As a general proposition, the history of science shows every science growing into a more abstract science, one higher in our scale.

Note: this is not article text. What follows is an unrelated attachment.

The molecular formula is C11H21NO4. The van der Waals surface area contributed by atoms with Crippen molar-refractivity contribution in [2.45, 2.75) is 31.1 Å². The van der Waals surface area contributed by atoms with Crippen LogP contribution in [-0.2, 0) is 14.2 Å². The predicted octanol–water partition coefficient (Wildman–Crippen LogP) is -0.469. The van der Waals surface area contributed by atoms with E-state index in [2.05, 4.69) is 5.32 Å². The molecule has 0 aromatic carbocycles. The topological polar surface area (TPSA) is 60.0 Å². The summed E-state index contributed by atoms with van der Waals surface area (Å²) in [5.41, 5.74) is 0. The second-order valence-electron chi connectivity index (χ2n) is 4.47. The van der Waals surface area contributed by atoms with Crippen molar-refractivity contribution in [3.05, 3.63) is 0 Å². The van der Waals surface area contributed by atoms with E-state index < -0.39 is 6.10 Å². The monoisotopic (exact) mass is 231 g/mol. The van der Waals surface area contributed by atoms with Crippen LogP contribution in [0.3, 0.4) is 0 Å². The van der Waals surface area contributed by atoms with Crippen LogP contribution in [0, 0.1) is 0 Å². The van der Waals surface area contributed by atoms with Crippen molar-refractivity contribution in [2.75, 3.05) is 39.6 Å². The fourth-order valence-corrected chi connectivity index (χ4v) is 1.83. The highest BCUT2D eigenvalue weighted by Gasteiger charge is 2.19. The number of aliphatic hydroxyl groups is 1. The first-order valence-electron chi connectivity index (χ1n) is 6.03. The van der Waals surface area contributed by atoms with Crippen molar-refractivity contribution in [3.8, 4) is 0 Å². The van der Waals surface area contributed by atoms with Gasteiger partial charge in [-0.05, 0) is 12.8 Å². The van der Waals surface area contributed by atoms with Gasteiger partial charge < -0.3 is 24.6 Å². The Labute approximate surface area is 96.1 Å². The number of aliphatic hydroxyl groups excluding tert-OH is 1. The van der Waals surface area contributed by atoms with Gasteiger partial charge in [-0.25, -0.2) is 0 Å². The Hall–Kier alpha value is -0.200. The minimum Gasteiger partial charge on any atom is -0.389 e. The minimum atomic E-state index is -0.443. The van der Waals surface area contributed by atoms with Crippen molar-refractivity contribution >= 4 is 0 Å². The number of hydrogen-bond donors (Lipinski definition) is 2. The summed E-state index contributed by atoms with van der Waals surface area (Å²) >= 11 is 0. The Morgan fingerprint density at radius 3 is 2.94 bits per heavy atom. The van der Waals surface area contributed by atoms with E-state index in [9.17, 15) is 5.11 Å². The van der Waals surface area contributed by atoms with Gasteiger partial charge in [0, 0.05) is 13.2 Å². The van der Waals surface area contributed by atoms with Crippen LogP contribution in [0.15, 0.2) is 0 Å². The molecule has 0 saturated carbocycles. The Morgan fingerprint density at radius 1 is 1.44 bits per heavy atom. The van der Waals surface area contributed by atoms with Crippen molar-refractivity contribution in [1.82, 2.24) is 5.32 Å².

The art of medicine grew from the Egyptian book of formulas into physiology. The study of the steam engine gave birth to modern thermodynamics. Such is the historical fact. The steam engine made mechanical precision possible and needful. Mechanical precision rendered modern observational precision possible, and developed it. Now every scientific development is due to some new means of improved observation. So much for the tendency of the arts. Can any man with a soul deny that the development of pure science is the great end of the arts? Not indeed for the individual man. He uses them, just as [he] uses the deer, which I yesterday saw out of my window; and just as in writing this lecture I am burning great logs in a fireplace. But we are barbarians to treat the deer and the forest trees in that fashion. They have ends of their own, not related to my individual stomach or skin. So, too, man looks upon the arts from his selfish point of view. But they, too, like the beasts and the trees, are living organisms, none the less so for being parasitic to man’s mind; and their manifest internal destiny is to grow into pure sciences. Next consider the descriptive sciences. The proverb that history is philosophy teaching by examples, is another way of saying that the descriptive science of history tends to grow into a classificatory science of kinds of events of which the events of history are specimens. In like manner astronomy under the hands of Sir William Herschel rose from the tiers état of a descriptive science to the rank of a classificatory science. Physical geography is more or less following the same course. So likewise is geology. Galton, de Candolle, and others have endeavored to elevate biography into a classificatory science. Next look at the classificatory sciences. Linguistics is becoming more and more nomological. Anthropology is tending that same way. On the physical side of the schedule, zoology and botany have made long strides toward nomology during the last half century. The wonderful law of Mendeléeff and the development of Williamson’s ideas go toward accomplishing the same result for chemistry. To become nomological is manifestly the destiny of such sciences. Now let us proceed to the nomological sciences, general psychics, or psychology, on the one hand, general physics on the other. Both of these branches are surely developing into parts of metaphysics. That is their aim. We are far enough from that goal yet. Nevertheless, all the world plainly sees it before us in distance, “sparkling in the monstrous hill.” Metaphysics in its turn is gradually and surely taking on the character of a logic. And finally logic seems destined to become more and more converted into mathematics. Thus, all the sciences are slowly but surely converging to that center. There is a lesson there. —Charles S. Peirce, “Philosophy and the Conduct of Life”, CP 1.616-648, reprinted in The Essential Peirce: Selected Philosophical Writings, 1893-1913, Indiana University Press, 1998, pp. 38-39